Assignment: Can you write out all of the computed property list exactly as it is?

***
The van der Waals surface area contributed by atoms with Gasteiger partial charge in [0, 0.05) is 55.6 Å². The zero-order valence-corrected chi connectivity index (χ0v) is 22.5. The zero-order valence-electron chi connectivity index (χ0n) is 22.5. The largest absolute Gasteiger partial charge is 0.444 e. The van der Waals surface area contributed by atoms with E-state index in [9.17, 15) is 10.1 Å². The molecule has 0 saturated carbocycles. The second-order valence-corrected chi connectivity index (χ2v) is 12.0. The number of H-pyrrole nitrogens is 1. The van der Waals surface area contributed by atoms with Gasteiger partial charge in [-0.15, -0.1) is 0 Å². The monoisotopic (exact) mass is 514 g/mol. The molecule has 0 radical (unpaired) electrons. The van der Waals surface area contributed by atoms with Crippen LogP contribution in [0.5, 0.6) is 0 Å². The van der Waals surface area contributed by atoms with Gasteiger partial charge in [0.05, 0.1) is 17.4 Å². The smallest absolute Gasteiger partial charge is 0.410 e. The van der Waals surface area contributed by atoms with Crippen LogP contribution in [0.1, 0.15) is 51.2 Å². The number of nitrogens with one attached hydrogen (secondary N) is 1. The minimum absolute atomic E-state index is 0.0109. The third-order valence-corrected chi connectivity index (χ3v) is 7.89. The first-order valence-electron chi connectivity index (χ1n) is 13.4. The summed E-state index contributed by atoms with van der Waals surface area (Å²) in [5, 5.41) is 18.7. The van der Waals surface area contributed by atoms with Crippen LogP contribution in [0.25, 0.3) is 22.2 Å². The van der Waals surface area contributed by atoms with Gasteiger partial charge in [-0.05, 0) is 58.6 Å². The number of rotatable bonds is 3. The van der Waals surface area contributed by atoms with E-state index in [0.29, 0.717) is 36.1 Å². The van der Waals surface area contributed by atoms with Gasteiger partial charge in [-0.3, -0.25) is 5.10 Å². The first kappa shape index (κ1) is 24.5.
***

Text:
The van der Waals surface area contributed by atoms with Gasteiger partial charge in [0, 0.05) is 55.6 Å². The zero-order valence-corrected chi connectivity index (χ0v) is 22.5. The zero-order valence-electron chi connectivity index (χ0n) is 22.5. The largest absolute Gasteiger partial charge is 0.444 e. The van der Waals surface area contributed by atoms with E-state index in [9.17, 15) is 10.1 Å². The molecule has 0 saturated carbocycles. The second-order valence-corrected chi connectivity index (χ2v) is 12.0. The number of H-pyrrole nitrogens is 1. The van der Waals surface area contributed by atoms with Gasteiger partial charge in [-0.15, -0.1) is 0 Å². The monoisotopic (exact) mass is 514 g/mol. The molecule has 0 radical (unpaired) electrons. The van der Waals surface area contributed by atoms with Crippen LogP contribution in [0.5, 0.6) is 0 Å². The van der Waals surface area contributed by atoms with Gasteiger partial charge in [0.05, 0.1) is 17.4 Å². The smallest absolute Gasteiger partial charge is 0.410 e. The van der Waals surface area contributed by atoms with Crippen LogP contribution in [0.1, 0.15) is 51.2 Å². The number of nitrogens with one attached hydrogen (secondary N) is 1. The minimum absolute atomic E-state index is 0.0109. The third-order valence-corrected chi connectivity index (χ3v) is 7.89. The first-order valence-electron chi connectivity index (χ1n) is 13.4. The summed E-state index contributed by atoms with van der Waals surface area (Å²) in [5, 5.41) is 18.7. The van der Waals surface area contributed by atoms with Crippen LogP contribution in [0.25, 0.3) is 22.2 Å². The van der Waals surface area contributed by atoms with Gasteiger partial charge in [-0.05, 0) is 58.6 Å². The number of rotatable bonds is 3. The van der Waals surface area contributed by atoms with E-state index in [0.29, 0.717) is 36.1 Å². The van der Waals surface area contributed by atoms with Gasteiger partial charge in [-0.3, -0.25) is 5.10 Å². The first kappa shape index (κ1) is 24.5.